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Abstract

A sudden heating oil release occurred below a concrete slab of a residence in Massachusetts. The oil entered an open sump in the basement and migrated to a nearby stream. Remediation included deployment of absorbent booms, limited soil excavation, and in-situ treatment with hydrogen peroxide. Soil, sediment, groundwater, and indoor air samples were analyzed to delineate the extent of contamination, verify that remedial efforts were successful, and determine if a vapor intrusion pathway existed. Indoor air samples were collected on three events: at the time of release, after remedial activities, and four months later.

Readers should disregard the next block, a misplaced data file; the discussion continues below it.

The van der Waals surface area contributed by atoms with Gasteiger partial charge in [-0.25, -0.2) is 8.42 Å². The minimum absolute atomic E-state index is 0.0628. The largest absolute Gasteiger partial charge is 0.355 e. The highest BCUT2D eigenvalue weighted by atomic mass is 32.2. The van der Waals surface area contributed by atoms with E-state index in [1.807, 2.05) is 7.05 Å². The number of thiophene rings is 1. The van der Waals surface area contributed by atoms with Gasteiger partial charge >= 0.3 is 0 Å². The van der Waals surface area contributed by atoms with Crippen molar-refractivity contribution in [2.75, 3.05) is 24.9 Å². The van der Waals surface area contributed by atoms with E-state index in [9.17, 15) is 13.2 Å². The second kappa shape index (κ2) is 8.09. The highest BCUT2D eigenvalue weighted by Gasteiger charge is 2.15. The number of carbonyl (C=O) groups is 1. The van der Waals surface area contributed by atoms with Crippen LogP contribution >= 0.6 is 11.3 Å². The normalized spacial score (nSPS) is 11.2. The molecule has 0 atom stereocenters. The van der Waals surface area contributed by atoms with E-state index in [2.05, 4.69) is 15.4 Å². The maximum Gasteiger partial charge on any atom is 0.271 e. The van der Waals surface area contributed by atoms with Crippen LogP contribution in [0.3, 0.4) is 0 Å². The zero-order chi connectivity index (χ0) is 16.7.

Indoor air analytical results were compared to the new draft Threshold Values published by the MassDEP Indoor Air Working Group (June 2008). In each sampling event, various compounds were detected above the applicable Threshold Values. As suggested by the MassDEP, multiple lines of evidence were investigated to determine whether the exceedances were attributable to the release. The presence of mothballs, the construction and operation of the home heating system, analytical evidence of a potential historical release, and soil and groundwater analytical data were used as lines of evidence that a vapor intrusion pathway did not exist.

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